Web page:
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Do Institutions Own Experian plc (LON:EXPN) Shares?

Simply Wall St
·4 mins read

The big shareholder groups in Experian plc (LON:EXPN) have power over the company. Institutions often own shares in more established companies, while it's not unusual to see insiders own a fair bit of smaller companies. Companies that have been privatized tend to have low insider ownership.

Experian is a pretty big company. It has a market capitalization of UK£28b. Normally institutions would own a significant portion of a company this size. Taking a look at our data on the ownership groups (below), it seems that institutions are noticeable on the share registry. We can zoom in on the different ownership groups, to learn more about Experian.

Check out our latest analysis for Experian

ownership-breakdown
ownership-breakdown

What Does The Institutional Ownership Tell Us About Experian?

Institutional investors commonly compare their own returns to the returns of a commonly followed index. So they generally do consider buying larger companies that are included in the relevant benchmark index.

We can see that Experian does have institutional investors; and they hold a good portion of the company's stock. This suggests some credibility amongst professional investors. But we can't rely on that fact alone since institutions make bad investments sometimes, just like everyone does. If multiple institutions change their view on a stock at the same time, you could see the share price drop fast. It's therefore worth looking at Experian's earnings history below. Of course, the future is what really matters.

earnings-and-revenue-growth
earnings-and-revenue-growth

We note that hedge funds don't have a meaningful investment in Experian. The company's largest shareholder is WCM Investment Management, with ownership of 5.0%. In comparison, the second and third largest shareholders hold about 3.8% and 3.6% of the stock.

A deeper look at our ownership data shows that the top 25 shareholders collectively hold less than half of the register, suggesting a large group of small holders where no single shareholder has a majority.

Researching institutional ownership is a good way to gauge and filter a stock's expected performance. The same can be achieved by studying analyst sentiments. There are a reasonable number of analysts covering the stock, so it might be useful to find out their aggregate view on the future.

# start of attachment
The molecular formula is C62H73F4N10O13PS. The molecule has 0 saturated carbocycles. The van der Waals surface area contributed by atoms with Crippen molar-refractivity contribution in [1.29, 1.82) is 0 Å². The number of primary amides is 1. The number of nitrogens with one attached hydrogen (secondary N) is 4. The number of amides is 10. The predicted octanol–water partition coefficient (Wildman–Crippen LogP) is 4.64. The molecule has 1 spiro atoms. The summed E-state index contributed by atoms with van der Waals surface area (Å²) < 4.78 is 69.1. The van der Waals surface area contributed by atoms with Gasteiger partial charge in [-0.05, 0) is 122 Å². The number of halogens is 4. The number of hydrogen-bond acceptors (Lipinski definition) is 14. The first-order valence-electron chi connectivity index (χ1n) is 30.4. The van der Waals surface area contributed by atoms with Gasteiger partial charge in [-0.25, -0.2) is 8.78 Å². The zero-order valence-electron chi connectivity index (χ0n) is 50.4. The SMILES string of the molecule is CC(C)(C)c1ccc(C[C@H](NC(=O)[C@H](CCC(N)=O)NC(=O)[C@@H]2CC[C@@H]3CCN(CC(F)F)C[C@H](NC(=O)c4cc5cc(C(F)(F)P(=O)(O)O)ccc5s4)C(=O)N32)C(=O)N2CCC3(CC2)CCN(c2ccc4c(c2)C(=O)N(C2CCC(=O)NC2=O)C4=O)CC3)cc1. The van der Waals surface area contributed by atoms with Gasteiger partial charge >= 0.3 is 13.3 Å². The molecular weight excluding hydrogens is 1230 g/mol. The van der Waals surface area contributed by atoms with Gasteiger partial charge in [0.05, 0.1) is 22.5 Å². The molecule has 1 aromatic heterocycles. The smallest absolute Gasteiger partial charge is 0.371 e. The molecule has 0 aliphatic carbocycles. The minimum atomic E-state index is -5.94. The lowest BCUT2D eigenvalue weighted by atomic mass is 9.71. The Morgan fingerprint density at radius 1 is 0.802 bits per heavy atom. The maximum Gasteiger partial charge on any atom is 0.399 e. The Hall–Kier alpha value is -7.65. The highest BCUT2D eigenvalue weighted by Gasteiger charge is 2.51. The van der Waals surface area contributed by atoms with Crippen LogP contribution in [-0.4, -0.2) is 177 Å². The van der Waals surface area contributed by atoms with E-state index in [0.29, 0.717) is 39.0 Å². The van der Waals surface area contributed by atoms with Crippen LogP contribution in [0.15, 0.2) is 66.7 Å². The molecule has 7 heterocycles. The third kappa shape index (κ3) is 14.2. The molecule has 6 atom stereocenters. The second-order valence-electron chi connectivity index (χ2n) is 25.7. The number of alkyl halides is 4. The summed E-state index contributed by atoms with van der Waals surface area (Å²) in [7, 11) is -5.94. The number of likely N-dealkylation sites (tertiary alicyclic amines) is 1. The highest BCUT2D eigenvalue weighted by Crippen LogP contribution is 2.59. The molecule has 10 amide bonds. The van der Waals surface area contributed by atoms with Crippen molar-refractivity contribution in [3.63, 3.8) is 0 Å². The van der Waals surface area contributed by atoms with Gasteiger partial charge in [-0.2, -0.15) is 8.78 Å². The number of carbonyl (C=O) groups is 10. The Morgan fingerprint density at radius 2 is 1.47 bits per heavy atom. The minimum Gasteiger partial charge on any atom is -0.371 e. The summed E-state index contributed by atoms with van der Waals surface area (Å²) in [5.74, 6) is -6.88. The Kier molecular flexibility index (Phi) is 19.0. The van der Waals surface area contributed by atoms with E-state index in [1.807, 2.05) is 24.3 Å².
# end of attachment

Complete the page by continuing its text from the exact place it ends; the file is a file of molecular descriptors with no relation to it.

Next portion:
Insider Ownership Of Experian

The definition of an insider can differ slightly between different countries, but members of the board of directors always count. Company management run the business, but the CEO will answer to the board, even if he or she is a member of it.

Most consider insider ownership a positive because it can indicate the board is well aligned with other shareholders. However, on some occasions too much power is concentrated within this group.

Our information suggests that Experian plc insiders own under 1% of the company. Being so large, we would not expect insiders to own a large proportion of the stock. Collectively, they own UK£50m of stock. It is good to see board members owning shares, but it might be worth checking if those insiders have been buying.

General Public Ownership

The general public, mostly retail investors, hold a substantial 53% stake in Experian, suggesting it is a fairly popular stock. This size of ownership gives retail investors collective power. They can and probably do influence decisions on executive compensation, dividend policies and proposed business acquisitions.

Next Steps:

While it is well worth considering the different groups that own a company, there are other factors that are even more important. Consider risks, for instance. Every company has them, and we've spotted 1 warning sign for Experian you should know about.

If you would prefer discover what analysts are predicting in terms of future growth, do not miss this free report on analyst forecasts.

NB: Figures in this article are calculated using data from the last twelve months, which refer to the 12-month period ending on the last date of the month the financial statement is dated. This may not be consistent with full year annual report figures.

This article by Simply Wall St is general in nature. It does not constitute a recommendation to buy or sell any stock, and does not take account of your objectives, or your financial situation. We aim to bring you long-term focused analysis driven by fundamental data. Note that our analysis may not factor in the latest price-sensitive company announcements or qualitative material. Simply Wall St has no position in any stocks mentioned.

Have feedback on this article? Concerned about the content? Get in touch with us directly. Alternatively, email editorial-team@simplywallst.com.